March 17: TODAY in Irish History (by IrishmanSpeaks)
1762: The first St. Patrick’s Day parade is held in New York city by Irish soldiers in the English army! Yup, you read it right.
Image of St. Patrick (by Mark Anderson) in For the Love of Being Irish
Following is what author Conor Cunneen writes about St. Patrick in For the Love of Being Irish an A-Z of Ireland featuring history and humor vial limericks and prose.
“He’s our patron saint
Which is really quite quaint
He brought us the faith
Made us holy and great
But Irish? St Patrick? He ain’t!
St. Patrick’s first visit to Ireland did not exactly evoke images of “Ireland of the Welcomes.” Captured by marauding Irish warriors, the Welsh or Scottish born 16 year old spent about 6 years in Ireland as a slave. After his escape, precipitated by a voice from God telling him to leave, he became a priest. He then returned to Ireland bringing the Catholic faith and legend has it drove the snakes out of Ireland!
Another legend has it that St. Patrick used the shamrock to illustrate the mystery of the Holy Trinity and how three could be one. Today the shamrock is probably the fastest way for the stranger to appreciate an Irish association. You will find the shamrock adorning Aer Lingus planes, Glasgow Celtic jerseys and the windows of Irish pubs from Maine to Madrid.”
1820: Civil war Union General Patrick Edward Connor is born in County Kerry. Honorably discharged from the army following the Mexican war, he again volunteered during the civil war and was appointed Colonel of the Third California Infantry.
Following the civil war, Connor settled in Utah.
1920: The War of Independence takes a new more violent turn as the IRA kill two Royal Irish Constabulary officers as they leave St. Patrick’s Day church ceremonies in Toomevara, Co. Tipperary
1928: This Pathe News clip shows St. Patrick’s Day Parade in Dublin
1956: Senator John F Kennedy speaking at the Irish Fellowship Club in Chicago indulged in just a little blarney!
“It is also fitting that we remember at this time three requests granted St. Patrick by the Angel of the Lord, in order to bring happiness and hope to the Irish: first, that the weather should always be fair on his special day to allow the faithful to attend the services of the church; secondly, that every Thursday and every Saturday twelve souls of the Irish people should be freed from the pains of Hell; and third, that no outlander should ever rule over Ireland.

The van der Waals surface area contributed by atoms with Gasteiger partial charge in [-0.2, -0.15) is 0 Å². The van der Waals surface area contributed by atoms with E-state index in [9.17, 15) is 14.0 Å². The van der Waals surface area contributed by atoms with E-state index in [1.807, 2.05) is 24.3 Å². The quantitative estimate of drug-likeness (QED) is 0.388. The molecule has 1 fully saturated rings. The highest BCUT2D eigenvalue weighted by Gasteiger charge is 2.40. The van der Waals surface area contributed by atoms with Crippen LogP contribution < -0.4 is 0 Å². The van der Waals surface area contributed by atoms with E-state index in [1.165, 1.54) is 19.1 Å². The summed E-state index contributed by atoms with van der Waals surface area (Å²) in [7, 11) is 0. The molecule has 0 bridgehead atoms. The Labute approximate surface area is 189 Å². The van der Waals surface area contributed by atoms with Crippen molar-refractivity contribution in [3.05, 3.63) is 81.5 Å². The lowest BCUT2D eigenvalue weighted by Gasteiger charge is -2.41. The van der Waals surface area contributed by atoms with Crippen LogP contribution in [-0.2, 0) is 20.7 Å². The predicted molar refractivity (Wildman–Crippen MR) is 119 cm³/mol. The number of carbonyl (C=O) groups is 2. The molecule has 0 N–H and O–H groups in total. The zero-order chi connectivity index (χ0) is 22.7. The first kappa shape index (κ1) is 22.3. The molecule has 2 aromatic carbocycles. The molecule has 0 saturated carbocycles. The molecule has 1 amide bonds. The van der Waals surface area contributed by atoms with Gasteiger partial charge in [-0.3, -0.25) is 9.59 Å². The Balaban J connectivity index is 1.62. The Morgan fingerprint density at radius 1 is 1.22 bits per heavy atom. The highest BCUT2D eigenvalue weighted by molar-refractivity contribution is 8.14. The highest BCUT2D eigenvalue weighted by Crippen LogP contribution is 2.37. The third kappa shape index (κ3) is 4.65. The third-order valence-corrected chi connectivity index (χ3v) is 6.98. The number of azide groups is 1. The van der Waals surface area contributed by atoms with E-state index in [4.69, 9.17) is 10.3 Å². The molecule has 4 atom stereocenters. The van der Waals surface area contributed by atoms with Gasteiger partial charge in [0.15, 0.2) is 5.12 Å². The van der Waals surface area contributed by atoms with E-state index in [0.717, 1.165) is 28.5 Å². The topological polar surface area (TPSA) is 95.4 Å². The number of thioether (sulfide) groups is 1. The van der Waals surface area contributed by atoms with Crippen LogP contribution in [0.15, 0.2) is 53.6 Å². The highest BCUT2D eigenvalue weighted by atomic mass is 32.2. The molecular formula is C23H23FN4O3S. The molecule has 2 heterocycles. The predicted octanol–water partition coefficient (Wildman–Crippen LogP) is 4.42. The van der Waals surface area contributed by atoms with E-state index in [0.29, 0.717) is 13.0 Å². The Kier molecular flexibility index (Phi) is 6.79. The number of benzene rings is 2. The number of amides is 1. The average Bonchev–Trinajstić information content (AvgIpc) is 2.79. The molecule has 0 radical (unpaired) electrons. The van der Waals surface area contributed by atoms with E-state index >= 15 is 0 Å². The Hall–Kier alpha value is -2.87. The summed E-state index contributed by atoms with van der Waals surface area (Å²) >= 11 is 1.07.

I have not heard a weather report from the Emerald Isle tonight, but I am certain that no rain fell – officially. Who pays any heed to a little Irish mist? And I have no doubt that twelve Irishmen have been freed from the nether regions this very Saturday. In fact, the toastmaster tells me he thinks he saw several of them here tonight – Governor Stevenson, I understand, was trying last week to get several dozen released in time for the New Hampshire primary. But certainly we need no report to tell us that tonight no outlander rules over Eire; and the Irish people are celebrating this day in peace and in liberty.”
Image of JFK (by Mark Anderson) in For the Love of Being Irish
The wannabe President also provided some commentary on international policy in quite a wide ranging speech. For full speech see JFK Library.
Kennedy quoted from a poem by John Boyle O’Reilly.
“”The world is large, when two weary leagues
two loving hearts divide;
But the world is small, when your enemy
is loose on the other side.”
He repeated the exact same quotation when he spoke to the Irish Parliament June 28 1963 immediately after his Ich Bin Ein Berliner speech
1978: U2 wins talent show in Limerick. The prize includes studio time for record demo. U2 released their first album Boy iin October 1980.
Want to learn more about Ireland? See these images and more in the acclaimed For the Love of Being Irish
For the Love of Being Irish written by Chicago based Corkman Conor Cunneen and illustrated by Mark Anderson which is an A-Z of all things Irish. This is a book that contains History, Horror, Humor, Passion, Pathos and Lyrical Limericks that will have you giving thanks (or wishing you were) For the Love of Being Irish
This history is written by Irish author, business keynote speaker and award winning humoristIrishmanSpeaks – Conor Cunneen. If you spot any inaccuracies or wish to make a comment, please don’t hesitate to contact us via the comment button.
Visit Conor’s YouTube channel IrishmanSpeaksto Laugh and Learn. Tags: Best Irish Gift, Creative Irish Gift, Unique Irish Gifts, Irish Books, Irish Authors, Today in Irish History